I’m guessing that if you’re interested in getting your company “investor ready” it’s because you are looking for outside cash.
There are many reasons a viable company needs outside cash:
- You need to purchase equipment to expand your business.
- Your business is profitable, but you need to even out periodic negative cash flow.
- You want to sell the company.
- You want to attract top-notch key employees.
- You’re a start up and need to raise capital.
While these reasons are different, they all have one thing in common: your company needs something from the outside. It’s your job, with the help of your CFO, to provide those potential sources of cash with the information they need in the way that they want it. You have to show them that you know what you’re doing. It helps to talk their language.
What you need to have in place to call yourself “investor ready:”
- a solid finance and accounting team
- full charge bookkeeper to handle the day-to-day operations and record-keeping in a complete, accurate and timely way
- a tax preparer (CPA or EA) to file accurate tax returns in a timely fashion and to give you tax advice
- a CFO to oversee all the financial operations and coordinate between the bookkeeper, the CPA/EA, you, and the bank or investors
- documented business processes in the form of an Operations Manual
- job descriptions
- a solid accounting system
- pick a system you can grow into so that you have your financial and accounting history in one system.
- a vision for the future, i.e., business plan
- Marketing plan
- Financial projections
- income and payroll taxes filed on time
- current, complete, and accurate financial reports
- key management positions filled with experienced people, either as staff or consultants.
In fact, these best practices apply to all businesses, no matter what their exit strategy, how long they’ve been in business, or how many employees they have. However, not all business put in the effort to put these in place. That’s why some businesses fail in the first five years, some struggle, and some fail to thrive. But if your business wants to grow and needs cash from an external source, then these are essential for success.
There are two ways to get the cash you need to scale your business: debt or equity.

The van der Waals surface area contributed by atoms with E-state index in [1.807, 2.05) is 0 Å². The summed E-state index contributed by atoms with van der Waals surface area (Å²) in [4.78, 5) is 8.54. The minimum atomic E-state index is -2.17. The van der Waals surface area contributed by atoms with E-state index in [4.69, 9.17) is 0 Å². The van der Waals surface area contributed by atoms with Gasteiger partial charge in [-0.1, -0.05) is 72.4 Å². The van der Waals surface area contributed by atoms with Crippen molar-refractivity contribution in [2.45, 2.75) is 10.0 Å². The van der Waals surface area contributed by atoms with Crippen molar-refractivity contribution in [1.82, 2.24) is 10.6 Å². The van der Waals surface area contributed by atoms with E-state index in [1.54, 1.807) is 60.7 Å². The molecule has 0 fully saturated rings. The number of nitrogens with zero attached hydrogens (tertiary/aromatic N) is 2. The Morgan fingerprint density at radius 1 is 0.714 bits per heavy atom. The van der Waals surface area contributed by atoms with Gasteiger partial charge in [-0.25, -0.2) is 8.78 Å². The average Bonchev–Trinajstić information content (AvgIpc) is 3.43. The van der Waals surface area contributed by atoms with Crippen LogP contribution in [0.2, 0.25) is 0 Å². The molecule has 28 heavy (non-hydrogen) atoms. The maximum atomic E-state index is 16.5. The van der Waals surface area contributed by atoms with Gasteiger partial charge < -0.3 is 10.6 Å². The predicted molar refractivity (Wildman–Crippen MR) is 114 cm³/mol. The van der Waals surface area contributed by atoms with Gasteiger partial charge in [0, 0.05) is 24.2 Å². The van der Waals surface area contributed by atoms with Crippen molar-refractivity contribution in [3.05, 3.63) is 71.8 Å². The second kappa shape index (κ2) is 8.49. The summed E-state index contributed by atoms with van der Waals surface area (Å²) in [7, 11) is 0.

Debt financing: This is about borrowing money and repaying it with interest.
Equity financing: This is about selling shares of your business, thereby cutting investors in on the ownership of the business, and sharing the profits.
There are pros and cons to each. What it all comes down to is what’s the best deal you can negotiate at the time you need the money and with whom. As the fabulous Annie Savoy said in Bull Durham, “…it’s all a question of quantum physics, molecular attraction, and timin’.”
Types of investors:
- Friends & family
- Banks and credit unions
- Angel investors & venture capitalists
- Philanthropic foundations
- Community investment funds
- Accelerators & incubators
Let’s talk here about #3, banks and credit unions. I’ll cover the others later in other posts.
Banks, where your debt financing will come from, are more risk-averse than investors. And they rely more on your history of past performance and what assets you have to put up as collateral. This is also cheaper money than compared with what you’d get from an angel or VC; those types of investors want an ownership interest and a large return on their money. This is a good solution when you have collateral and a profitable business.
Banks want collateral up the wazoo. And if you don’t have collateral in the business, like equipment or real estate, they want a personal guarantee from the owner(s) using their personal assets, like the house.
Banks and credit unions are the best source of cash when you have collateral. Investors serve a different purpose and I’ll talk about them next week.
What your CFO does is provide the financial information the bank needs in the format the bank wants it in. For starters, they will want to see your tax returns and financial statements for the prior 2-3 years, budget and cash flow projections for the next 2-3 years, and a bunch of other supporting data (previous job history, personal assets, spouse’s income and assets, etc.)
In order for you to provide them with your tax returns, you have to have filed them, which means you have to have prepared them, which means you have to have an accounting system in place and a bookkeeper to have tracked the data. Your CFO is the best person to coordinate and direct this process.
When you’re looking to get your business “investor ready” I can help. Got questions? Pop ’em into the comments below and we’ll get ‘her done! And remember: there are no stupid questions. Never.